Effective Management of Pay Raise or Bonus in Your Company Payroll

Last Updated:
September 14, 2023
Kay Nicole

Effective Management of Pay Raise or Bonus in Your Company Payroll

Paying employees is an important part of managing a business. Employees may feel that they deserve a higher pay raise than their employer can afford to give them. Raise and bonus options help to manage these situations. Bonuses are less costly to a business than pay raises because they are variable expenses that can be lowered or eliminated during tough economic times.

Calculate the Bonus

Bonuses are a great way to reward your team for meeting goals and hitting metrics that help the business succeed beyond an annual pay raise. They can also keep payroll costs down in lean times, as they're often based on variable amounts of money, such as sales or production volumes. However, just like regular wages, bonuses must be taxed as supplemental income. As a result, the IRS offers two ways to calculate how much withholding to apply to bonus payments. The first is to add the total bonus amount to an employee's previous pay period's regular compensation to determine how much should be withheld. The other option is to add the bonus payment to an employee's steady paycheck, which is easier for businesses to manage since it's a lump sum that follows the same deductions and taxes.

For example, Jill is a new hire in your accounting department who has helped reduce company expenses by 10% this year. To recognize her hard work, you want to give her a bonus of $5,000. You can pay the compensation directly in cash or use payroll to add it to her regular paycheck. The latter method is easier to manage and may feel more tangible for employees. However, this will be reflected in her salary differently, and the difference is how much withholding should be applied to her federal taxes.

Communicate with Employees

When an employee receives a pay raise or bonus, it's important to communicate the details to them. It's best to do this in person, but you should send them a letter if that's impossible. It can help to maintain the privacy of the situation, and it also allows you to explain the context of the increase. For example, if the reason for the salary increase is that they are doing better than others, you can include specific information about their performance and how they've been measured. It will give them a sense of how the company values their work and what it's like to be part of a successful team. If the reason for the salary increase is a general across-the-board cost-of-living or inflation increase, it's also important to provide that context. It can be frustrating for employees to feel their hard work is overlooked and will not be recognized. It's important to let them know why the company gave them a raise so that they don't get discouraged and lose their motivation.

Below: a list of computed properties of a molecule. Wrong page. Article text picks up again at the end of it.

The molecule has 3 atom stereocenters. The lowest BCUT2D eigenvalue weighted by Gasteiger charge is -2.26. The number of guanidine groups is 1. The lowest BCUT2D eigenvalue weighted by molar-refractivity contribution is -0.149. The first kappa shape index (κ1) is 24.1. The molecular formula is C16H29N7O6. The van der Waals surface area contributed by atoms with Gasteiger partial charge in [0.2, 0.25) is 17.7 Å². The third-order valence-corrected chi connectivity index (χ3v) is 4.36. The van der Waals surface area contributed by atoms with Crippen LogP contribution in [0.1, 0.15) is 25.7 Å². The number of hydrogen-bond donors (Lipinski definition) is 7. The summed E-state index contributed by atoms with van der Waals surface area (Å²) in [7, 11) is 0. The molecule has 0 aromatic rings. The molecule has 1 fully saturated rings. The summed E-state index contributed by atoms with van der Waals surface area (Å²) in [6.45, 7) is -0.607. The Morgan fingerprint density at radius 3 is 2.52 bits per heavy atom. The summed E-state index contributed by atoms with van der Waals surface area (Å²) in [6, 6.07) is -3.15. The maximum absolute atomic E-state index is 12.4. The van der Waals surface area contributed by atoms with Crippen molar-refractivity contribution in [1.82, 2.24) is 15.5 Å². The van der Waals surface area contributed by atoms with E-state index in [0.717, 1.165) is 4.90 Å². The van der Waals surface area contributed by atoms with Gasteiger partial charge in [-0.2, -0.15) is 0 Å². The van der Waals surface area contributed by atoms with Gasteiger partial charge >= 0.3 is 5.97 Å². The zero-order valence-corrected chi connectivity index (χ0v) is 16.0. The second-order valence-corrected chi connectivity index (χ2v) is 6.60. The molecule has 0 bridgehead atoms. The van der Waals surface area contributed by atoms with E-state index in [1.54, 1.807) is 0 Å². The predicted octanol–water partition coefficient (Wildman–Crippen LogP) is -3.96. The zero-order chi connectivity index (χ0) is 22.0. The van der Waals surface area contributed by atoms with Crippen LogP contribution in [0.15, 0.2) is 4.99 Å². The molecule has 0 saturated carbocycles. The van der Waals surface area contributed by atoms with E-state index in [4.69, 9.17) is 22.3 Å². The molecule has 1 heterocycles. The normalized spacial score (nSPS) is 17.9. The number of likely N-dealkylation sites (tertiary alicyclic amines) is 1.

It's also a good idea to talk to employees about their career goals and how the pay increase may help them achieve them. It will encourage them to stay at the company and inspire them to continue improving their performance.

Make the Decision

Pay raises, and bonuses can be a great way for business owners to show employees that they value their work. However, it's also important to remember that the company needs to be able to afford the increased costs that may come with them. Typically, raises are set at a certain percentage of an employee's base salary. The amount may increase based on performance or decrease if an employee doesn't perform well enough to merit higher compensation. Many companies have a structured annual performance review process based on specific, measurable goals for the individual.

However, other companies are less formal or need a performance review system. Some companies use different methods for determining when to give an employee a raise or bonus, such as a predetermined dollar amount based on the company's budget or a percentage of each employee's base salary. A percentage method can help to ensure that everyone receives a fair amount regardless of the size of their salary. Alternatively, some companies offer different types of incentives in addition to or instead of a pay increase, such as profit-sharing, stock options and equity, flexible working conditions, tuition reimbursement, travel allowances, gift certificates and entertainment tickets. While these options can help keep company costs down, they harm staff morale.

Make the Payment

When it comes to payroll, a pay raise or bonus is not only a form of employee retention but also a way for your business to incentivize employees and drive company performance. However, a permanent increase in compensation is a significant expense for many small businesses, and it is important to ensure that your company generates enough revenue and cash flow to meet these new payroll expenses. As a result, many companies are more willing to use bonuses rather than annual salary increases.

Rewards are easier to manage as a variable cost and can be lowered or eliminated when sales or production numbers decline. Unpredictable pay fluctuations disrupt staff and may encourage them to look for work elsewhere. Using payroll to distribute a bonus allows the company to incorporate it into the employee's regular paycheck, which means that it is treated as part of their normal earnings and subject to the same deductions and taxes. Bonuses can be paid in various ways, including cash and additional wages for overtime or shift work. A company may also give a reward through stock options or equity. Regardless of how the bonus is delivered, it is important to communicate the amount and the reason for the payment to employees so that they understand what their new compensation amounts are.

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